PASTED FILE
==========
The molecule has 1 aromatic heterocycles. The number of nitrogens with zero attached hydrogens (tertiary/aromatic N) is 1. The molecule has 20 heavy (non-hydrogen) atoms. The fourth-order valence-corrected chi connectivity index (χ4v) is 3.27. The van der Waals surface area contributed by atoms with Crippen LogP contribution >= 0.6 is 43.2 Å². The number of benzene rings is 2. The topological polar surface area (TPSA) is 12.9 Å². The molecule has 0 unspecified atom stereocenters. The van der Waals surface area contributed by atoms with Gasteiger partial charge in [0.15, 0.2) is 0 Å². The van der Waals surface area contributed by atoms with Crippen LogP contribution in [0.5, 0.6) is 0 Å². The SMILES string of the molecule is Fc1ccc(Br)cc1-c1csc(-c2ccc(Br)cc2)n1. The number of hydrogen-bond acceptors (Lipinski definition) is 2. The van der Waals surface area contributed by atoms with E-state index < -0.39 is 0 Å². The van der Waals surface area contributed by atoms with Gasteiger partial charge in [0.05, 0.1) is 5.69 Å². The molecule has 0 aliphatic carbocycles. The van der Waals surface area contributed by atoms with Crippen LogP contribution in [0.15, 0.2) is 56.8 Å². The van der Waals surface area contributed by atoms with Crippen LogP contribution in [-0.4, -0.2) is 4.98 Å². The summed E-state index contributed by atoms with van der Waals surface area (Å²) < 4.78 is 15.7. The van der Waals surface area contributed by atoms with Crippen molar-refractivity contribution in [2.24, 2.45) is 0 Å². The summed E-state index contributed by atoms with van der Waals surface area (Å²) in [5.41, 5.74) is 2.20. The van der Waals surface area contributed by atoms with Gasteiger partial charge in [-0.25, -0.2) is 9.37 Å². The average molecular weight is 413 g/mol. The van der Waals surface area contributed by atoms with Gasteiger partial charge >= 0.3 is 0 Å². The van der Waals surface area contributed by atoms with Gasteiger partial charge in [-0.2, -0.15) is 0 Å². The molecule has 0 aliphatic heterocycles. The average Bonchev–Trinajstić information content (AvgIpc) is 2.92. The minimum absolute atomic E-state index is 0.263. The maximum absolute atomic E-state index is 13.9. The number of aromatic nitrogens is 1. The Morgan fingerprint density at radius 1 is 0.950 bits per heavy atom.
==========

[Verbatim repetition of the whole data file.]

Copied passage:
The molecule has 1 aromatic heterocycles. The number of nitrogens with zero attached hydrogens (tertiary/aromatic N) is 1. The molecule has 20 heavy (non-hydrogen) atoms. The fourth-order valence-corrected chi connectivity index (χ4v) is 3.27. The van der Waals surface area contributed by atoms with Crippen LogP contribution >= 0.6 is 43.2 Å². The number of benzene rings is 2. The topological polar surface area (TPSA) is 12.9 Å². The molecule has 0 unspecified atom stereocenters. The van der Waals surface area contributed by atoms with Gasteiger partial charge in [0.15, 0.2) is 0 Å². The van der Waals surface area contributed by atoms with Crippen LogP contribution in [0.5, 0.6) is 0 Å². The SMILES string of the molecule is Fc1ccc(Br)cc1-c1csc(-c2ccc(Br)cc2)n1. The number of hydrogen-bond acceptors (Lipinski definition) is 2. The van der Waals surface area contributed by atoms with E-state index < -0.39 is 0 Å². The van der Waals surface area contributed by atoms with Gasteiger partial charge in [0.05, 0.1) is 5.69 Å². The molecule has 0 aliphatic carbocycles. The van der Waals surface area contributed by atoms with Crippen LogP contribution in [0.15, 0.2) is 56.8 Å². The van der Waals surface area contributed by atoms with Crippen LogP contribution in [-0.4, -0.2) is 4.98 Å². The summed E-state index contributed by atoms with van der Waals surface area (Å²) < 4.78 is 15.7. The van der Waals surface area contributed by atoms with Crippen molar-refractivity contribution in [2.24, 2.45) is 0 Å². The summed E-state index contributed by atoms with van der Waals surface area (Å²) in [5.41, 5.74) is 2.20. The van der Waals surface area contributed by atoms with Gasteiger partial charge in [-0.25, -0.2) is 9.37 Å². The average molecular weight is 413 g/mol. The van der Waals surface area contributed by atoms with Gasteiger partial charge >= 0.3 is 0 Å². The van der Waals surface area contributed by atoms with Gasteiger partial charge in [-0.2, -0.15) is 0 Å². The molecule has 0 aliphatic heterocycles. The average Bonchev–Trinajstić information content (AvgIpc) is 2.92. The minimum absolute atomic E-state index is 0.263. The maximum absolute atomic E-state index is 13.9. The number of aromatic nitrogens is 1. The Morgan fingerprint density at radius 1 is 0.950 bits per heavy atom.